EU pays closer attention to the situation of disabled people and the question of the legal basis on which it would introduce a genuine EU disability policy became increasingly important.
Disability-related activities about the equal opportunity for people with disabilities started many years ago, in 1959 at the Council of Europe within the framework of the Partial Agreement in the Social and Public Health Field. In 1996, the European Commission published a communication entitled ‘Equality of Opportunity for People with Disabilities′ – A New European Community Disability Strategy. Specific measures to tackle discrimination were implemented and in May 1999 the social partners formally adopted the Joint Declaration on the Employment of People with Disabilities.
Another important document, the Council of Europe Disability Action Plan 2006-2015 guarantees full and active participation in society, equal opportunities, non-discrimination, independent living in the local community, in short: full citizenship for all people with disabilities. The Plan provides a ten-year reference framework for disability policy and legislation based on human rights. Its fifteen key action lines cover more than 40 objectives and more than 160 specific actions to be undertaken by member states.
In the development of EU initiatives on the rights of persons with disabilities, these overarching legal and policy frameworks are important to consider:
UN Convention on the Rights of Persons with Disabilities – is an international human rights treaty that clarifies that all persons with disabilities have the right to participate in the civil, political, economic, social, and cultural life of the community, just as anyone else. The Convention says what public and private authorities must do to ensure and promote the full enjoyment of these rights by all people with disabilities. All EU Member States and the European Union have ratified this important legal framework.
European Charter of Fundamental Rights brings together the fundamental rights of everyone living in the EU. The Charter is legally binding in the EU. It means that all the institutions and bodies of the EU, including national governments, need to respect the rights contained in the Charter when drafting EU law and policy. At the national level, policymakers should respect the Charter when implementing EU law.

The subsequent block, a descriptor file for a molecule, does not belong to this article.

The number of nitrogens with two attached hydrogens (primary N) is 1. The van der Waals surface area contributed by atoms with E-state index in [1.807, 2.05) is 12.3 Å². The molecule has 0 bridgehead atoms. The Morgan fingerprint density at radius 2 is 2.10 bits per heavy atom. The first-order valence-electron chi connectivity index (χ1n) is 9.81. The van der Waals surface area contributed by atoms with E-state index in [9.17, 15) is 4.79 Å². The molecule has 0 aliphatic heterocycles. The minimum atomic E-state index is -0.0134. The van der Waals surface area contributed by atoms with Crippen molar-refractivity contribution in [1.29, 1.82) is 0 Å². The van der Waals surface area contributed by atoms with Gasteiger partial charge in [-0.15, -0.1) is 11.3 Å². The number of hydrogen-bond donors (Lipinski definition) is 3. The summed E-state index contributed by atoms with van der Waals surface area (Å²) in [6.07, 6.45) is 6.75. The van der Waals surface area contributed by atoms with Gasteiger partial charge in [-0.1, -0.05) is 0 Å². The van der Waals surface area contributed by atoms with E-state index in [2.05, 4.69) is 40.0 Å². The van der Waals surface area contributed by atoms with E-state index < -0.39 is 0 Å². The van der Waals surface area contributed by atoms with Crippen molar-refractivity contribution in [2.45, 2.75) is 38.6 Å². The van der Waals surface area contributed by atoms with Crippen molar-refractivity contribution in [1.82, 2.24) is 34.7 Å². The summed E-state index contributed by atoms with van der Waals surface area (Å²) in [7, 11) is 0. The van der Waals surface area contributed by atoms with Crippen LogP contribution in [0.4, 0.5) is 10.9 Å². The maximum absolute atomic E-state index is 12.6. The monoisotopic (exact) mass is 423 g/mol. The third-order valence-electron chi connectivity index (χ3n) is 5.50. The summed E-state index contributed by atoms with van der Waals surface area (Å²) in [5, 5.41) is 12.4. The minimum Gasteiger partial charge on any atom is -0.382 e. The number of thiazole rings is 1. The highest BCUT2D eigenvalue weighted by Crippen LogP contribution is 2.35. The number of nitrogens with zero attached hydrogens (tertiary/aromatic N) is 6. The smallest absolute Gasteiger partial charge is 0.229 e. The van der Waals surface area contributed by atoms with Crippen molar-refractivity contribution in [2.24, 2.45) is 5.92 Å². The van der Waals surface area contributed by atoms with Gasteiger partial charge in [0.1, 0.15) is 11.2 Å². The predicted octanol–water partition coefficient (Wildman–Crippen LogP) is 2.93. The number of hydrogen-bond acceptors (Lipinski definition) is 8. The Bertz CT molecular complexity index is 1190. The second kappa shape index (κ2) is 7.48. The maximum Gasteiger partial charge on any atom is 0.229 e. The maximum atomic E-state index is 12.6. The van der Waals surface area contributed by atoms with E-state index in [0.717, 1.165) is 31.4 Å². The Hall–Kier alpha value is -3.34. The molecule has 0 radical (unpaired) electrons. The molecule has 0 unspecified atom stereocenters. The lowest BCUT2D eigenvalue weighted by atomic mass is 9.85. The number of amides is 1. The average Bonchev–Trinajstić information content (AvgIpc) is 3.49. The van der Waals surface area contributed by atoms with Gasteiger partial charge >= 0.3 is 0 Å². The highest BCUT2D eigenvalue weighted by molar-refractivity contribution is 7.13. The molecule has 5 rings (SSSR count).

To continue its activities, the EU published a ‘European Disability Strategy 2010-2020′ to promote a barrier-free Europe and to empower people with disabilities so that they can enjoy their rights and participate fully in society and economy. It describes a set of objectives and actions for the implementation of the disability policy. Its Priority areas focus on accessibility; participation; equality; employment; education and training; social protection; health and external action.
As the next programming period is coming up, here are some critical remarks and suggestions about points that need to be taken into account: There is a lack of references to intellectual/multiple/severe disability – the entire strategy paper focuses mainly on the specific situation of persons with physical disabilities, giving a one-sided image European. Union should address the problem of which undermines the quality of the services provided and in some cases also their availability should be the most important outcome measure. Users should be asked for their personal feedback.
Topics to come next: Independent Living; Quality of Life; Service providers for disabled people and quality of services; Training of mainstream and specialized staff working with people with disabilities; Sustainability of funding for disabled people should be a priority of the strategy for the new programming period.
The European Structural & Investment Funds (ESIF) are the second biggest part of the EU budget. For 2014-2020, these Funds aim, amongst others, to improve accessibility, fight poverty and social exclusion, and increase education and employment opportunities for persons with disabilities in the EU. Representative organisations of persons with disabilities and the disabled people themselves needed to be consulted, involved and have received support.